Now, I’m not saying you need to commit to a year of 100-word musings. But give it a try every now and then. For instance, if you send a weekly newsletter, keep your intro to 100 words or less. Your readers may appreciate the brevity.

You can also send 100-word emails over a shorter timeframe, like two weeks or one month. Then track open and click-through rates and sentiment widget feedback to see if there’s a change in your subscribers’ behavior. They may start interacting more with your content than they did when it was longer.

If you’re looking for more email writing tips, check out this FREE What to Write course. You’ll get 45+ email content templates to help you craft the perfect message every single time.

16 Comments

  1. Ajay

    2/15/2018 1:11 pm

    Hi Michael

    When I read the headline, I knew there is some director behind this article. It’s same like making films you have to cover your script in Very few words which can make an impact.

    It is really hard to convey your message in 100 words. But it will definitely make an impact. Let me try..

  2. Michael Smith

    2/20/2018 9:09 am

    Haha, yes, definitely always trying to experiment within some sort of constraints. Brevity is beautiful!

  3. Joanna "Nicci Tina" Free

    2/15/2018 4:13 pm

    I love this, thank you, and notice that I, too, will sometimes delete messages without reading or even opening them if they tend to be too long. That used to feel shallow – now it just feels wise!

    Time is precious, nonrenewable and I want to use it to create my best possible life.

  4. Michael Smith

    2/20/2018 9:08 am

    I love that you’ve identified that time savings. As email marketers we need to remember to respect other’s time, it’s a responsibility that we shouldn’t take lightly.

  5. Ron Ryan

    2/15/2018 8:53 pm

    I have this quote by William Safire on my wall.
    “Composition is a discipline; it forces us to think… if you want to communicate with another thinking human being, get in touch with your thoughts. Put them in order, give them a purpose; use them to persuade, to instruct, to discover, to seduce. The secret way to do this is to write it down and then cut out the confusing parts.”

  6. Michael Smith

    2/20/2018 9:05 am

    This is amazing Ron! Thanks for sharing, I may also print this one out!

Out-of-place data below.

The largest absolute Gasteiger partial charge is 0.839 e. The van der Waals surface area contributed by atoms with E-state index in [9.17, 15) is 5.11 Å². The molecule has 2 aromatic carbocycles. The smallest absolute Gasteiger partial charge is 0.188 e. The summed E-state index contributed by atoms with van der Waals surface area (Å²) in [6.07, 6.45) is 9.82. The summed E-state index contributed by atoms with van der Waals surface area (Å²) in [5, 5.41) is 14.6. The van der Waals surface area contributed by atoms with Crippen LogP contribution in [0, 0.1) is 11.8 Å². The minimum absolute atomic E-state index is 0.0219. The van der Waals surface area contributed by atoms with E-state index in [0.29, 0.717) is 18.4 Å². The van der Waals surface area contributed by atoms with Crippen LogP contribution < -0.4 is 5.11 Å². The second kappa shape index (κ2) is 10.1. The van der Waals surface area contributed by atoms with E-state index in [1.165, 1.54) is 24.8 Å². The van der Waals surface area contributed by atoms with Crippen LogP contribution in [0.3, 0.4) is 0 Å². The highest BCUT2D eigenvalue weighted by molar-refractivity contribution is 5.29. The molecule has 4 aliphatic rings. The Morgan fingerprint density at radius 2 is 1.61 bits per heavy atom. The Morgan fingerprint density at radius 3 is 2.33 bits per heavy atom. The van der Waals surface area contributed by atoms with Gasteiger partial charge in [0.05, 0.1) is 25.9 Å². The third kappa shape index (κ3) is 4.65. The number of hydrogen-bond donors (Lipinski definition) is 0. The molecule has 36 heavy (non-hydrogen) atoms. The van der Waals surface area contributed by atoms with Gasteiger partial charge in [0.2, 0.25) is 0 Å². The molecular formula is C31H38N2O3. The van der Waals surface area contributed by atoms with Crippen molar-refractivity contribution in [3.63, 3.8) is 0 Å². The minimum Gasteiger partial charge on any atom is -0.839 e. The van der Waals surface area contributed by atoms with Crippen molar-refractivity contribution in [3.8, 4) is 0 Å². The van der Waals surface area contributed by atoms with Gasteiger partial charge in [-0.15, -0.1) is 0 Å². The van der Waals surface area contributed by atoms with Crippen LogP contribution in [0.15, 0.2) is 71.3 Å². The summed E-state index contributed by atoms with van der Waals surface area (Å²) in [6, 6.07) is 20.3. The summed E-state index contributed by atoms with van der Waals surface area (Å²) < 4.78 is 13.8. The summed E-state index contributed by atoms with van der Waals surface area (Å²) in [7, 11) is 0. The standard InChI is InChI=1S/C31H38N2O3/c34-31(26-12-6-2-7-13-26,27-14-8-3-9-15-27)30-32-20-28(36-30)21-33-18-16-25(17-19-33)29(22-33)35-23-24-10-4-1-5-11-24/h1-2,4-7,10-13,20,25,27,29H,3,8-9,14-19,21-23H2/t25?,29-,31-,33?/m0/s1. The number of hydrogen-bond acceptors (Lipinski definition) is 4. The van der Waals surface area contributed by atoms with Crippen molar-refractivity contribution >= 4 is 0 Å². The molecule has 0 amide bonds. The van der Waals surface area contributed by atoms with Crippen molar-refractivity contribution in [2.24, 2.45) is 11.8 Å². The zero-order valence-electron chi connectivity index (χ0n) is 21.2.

7. D Patel

    2/16/2018 1:10 am

    Hi Michael
    Excellent guidance, we really need very good email series for different marketing need, if you can provide us such ready templates or any services, that will be a like magic for us.

    Thanks
    regards
    dev

  8. WalmartOne

    2/17/2018 1:12 pm

    awesome share mate.

  9. Neil

    2/18/2018 6:50 pm

    Hi Michael,
    That’s a really interesting test. I am genuinely surprised by the increase in open rates and decrease in unsubscribe rates. There must be a lot of people out there who are time poor and want an email to get to the point as quickly as possible. So much for the “long copy” concept of getting conversions!

  10. Michael Smith

    2/20/2018 9:01 am

    Hey Neil,
    Long copy probably still works in many instances. This was just a case study on something we experimented with and found success. Test test test with your audience, that’s the best way to know.

  11. robert pavlik

    2/19/2018 9:55 am

    True.
    “I only made this letter longer because I had not the leisure to make it shorter.”
    —Blaise Pascal, 1656

  12. Michael Smith

    2/20/2018 8:55 am

    LOVE this quote!!

  13. DNN

    2/19/2018 11:10 am

    Hopefully those 100-word emails contain enough informative content to convert email readers into repeat sales.

  14. Michael Smith

    2/20/2018 8:55 am

    For this project we weren’t selling anything, but I do think that 100 really intentional words could create a trail of repeat sales. It’s definitely a self imposed constraint that may not suit every need tho.

  15. Def

    2/19/2018 9:19 pm

    Oh yes, I do love the Wordcounter website and no matter where (texting, creating followup series) once my fingers hit the keyboard, they cant stop moving! So indeed by time I look, I def have typed more than 100 words.

    I think the open rates were higher than average for Michael & Lindsay Smith because the fallacy of “oh just write good subject lines” is just that – a fallacy! Like many, the first thing you do when opening your emails is to look at the FROM field with the delete button accompanying you!

    When you see names you recognise and remember the last email content was worth your time in reading, those ones get a skip until all the ‘undesirables’ are deleted. Then, and only then, do you go back and look at the subject lines or do this later or actually open. [Hmm… WordCounter says this is 156 words so best stop here!]

  16. Michael Smith

    2/20/2018 8:53 am

    Hahaha, love your wordcounter banter! I hadn’t considered the From name for this project, but I think you are definitely right that there is something to that. Trusted names are always more welcome in an inbox.

Leave a Comment